To sustain and improve on these operational successes, the Coast Guard needs to re-capitalize its patrol boats and major cutters. The Coast Guard continues to replace legacy 110-ft Patrol Boats with more capable Fast Response Cutters. Additionally, as steady progress continues on the acquisition of eight National Security Cutters, the Coast Guard’s highest priority is now acquisition of 25 Offshore Patrol Cutters (OPCs). The OPC will be the backbone of Coast Guard offshore presence and the manifestation of Coast Guard authorities, and will replace 30-50 year old Medium Endurance Cutters that are operating well beyond their service lives. These assets are essential to interdicting drug smugglers and undocumented migrants at sea, as well as rescuing mariners, enforcing fisheries laws, responding to disasters, and protecting our ports.
The Coast Guard’s success in maritime border security relies on robust joint, interagency, and international partnerships to conduct drug interdiction throughout the Western Hemisphere. To more effectively counter maritime threats in the offshore region and throughout the Western Hemisphere, the Coast Guard maintains more than 40 maritime bilateral law enforcement agreements and arrangements with partner nations. These agreements and arrangements facilitate coordination of operations and the forward deployment of boats, cutters, aircraft, and personnel to deter and counter threats as close to their origin as possible, and enable real time communications between Coast Guard and Partner Nation operations centers.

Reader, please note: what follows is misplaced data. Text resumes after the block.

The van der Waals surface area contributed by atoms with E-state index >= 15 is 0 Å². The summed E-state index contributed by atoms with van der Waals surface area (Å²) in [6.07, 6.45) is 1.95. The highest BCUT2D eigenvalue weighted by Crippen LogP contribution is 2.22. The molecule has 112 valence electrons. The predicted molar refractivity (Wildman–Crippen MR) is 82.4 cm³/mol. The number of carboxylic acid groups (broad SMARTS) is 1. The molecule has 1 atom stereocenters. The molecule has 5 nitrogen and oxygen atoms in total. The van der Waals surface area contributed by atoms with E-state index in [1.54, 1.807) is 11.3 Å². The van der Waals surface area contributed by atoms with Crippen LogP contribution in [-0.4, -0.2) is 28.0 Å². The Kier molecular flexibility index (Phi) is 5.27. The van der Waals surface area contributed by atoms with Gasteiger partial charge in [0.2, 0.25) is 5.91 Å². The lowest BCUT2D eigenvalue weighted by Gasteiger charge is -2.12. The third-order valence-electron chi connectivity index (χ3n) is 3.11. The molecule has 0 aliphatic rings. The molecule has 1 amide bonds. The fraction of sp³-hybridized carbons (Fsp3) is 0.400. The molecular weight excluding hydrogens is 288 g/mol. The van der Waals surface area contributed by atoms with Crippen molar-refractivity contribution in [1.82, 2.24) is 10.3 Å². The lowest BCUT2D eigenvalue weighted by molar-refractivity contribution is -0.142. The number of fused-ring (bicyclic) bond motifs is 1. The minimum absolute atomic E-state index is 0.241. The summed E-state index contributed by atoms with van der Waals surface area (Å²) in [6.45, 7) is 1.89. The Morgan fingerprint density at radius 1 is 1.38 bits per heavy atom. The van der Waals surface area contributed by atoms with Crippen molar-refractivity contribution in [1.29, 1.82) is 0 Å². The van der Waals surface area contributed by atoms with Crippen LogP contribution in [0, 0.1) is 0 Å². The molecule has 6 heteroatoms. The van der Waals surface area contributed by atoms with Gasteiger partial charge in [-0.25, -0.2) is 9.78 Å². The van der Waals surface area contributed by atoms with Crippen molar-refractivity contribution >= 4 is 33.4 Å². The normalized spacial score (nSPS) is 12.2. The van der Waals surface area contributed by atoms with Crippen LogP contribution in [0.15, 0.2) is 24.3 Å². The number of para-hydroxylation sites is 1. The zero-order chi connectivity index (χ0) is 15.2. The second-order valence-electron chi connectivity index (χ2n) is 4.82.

In coordination with Joint Interagency Task Force South (JIATF-S), the Coast Guard works closely with partner nations in Central and South America, taking full advantage of their capabilities and local knowledge to improve maritime governance in littoral regions that are being exploited by TOC networks. As part of this effort, we leverage the availability of U.S. Navy and Allied Nation vessels to enhance presence and expand interdiction opportunities by embarking specially trained Coast Guard Law Enforcement Detachments (LEDETs) with the requisite law enforcement authority; we currently have these agreements and arrangements with the U.S. Navy, Canada, the Netherlands, the United Kingdom and Belgium. Recently, we began negotiations with Spain to reach a similar arrangement.
To foster international cooperation and build partner capacity, Coast Guard personnel are posted at several embassies throughout the world. These individuals develop strategic relationships with partner nation maritime forces that facilitate real-time operations coordination, maritime security cooperation, confirmation of vessel registry, waivers of jurisdiction, repatriation of undocumented migrants, and disposition of seized vessels, contraband, and detained crews. Equally important, they provide subject matter expertise and advice for the Country Team to assist the Ambassador in carrying out a comprehensive and coherent U.S. Government foreign policy, and to address maritime threats at their source.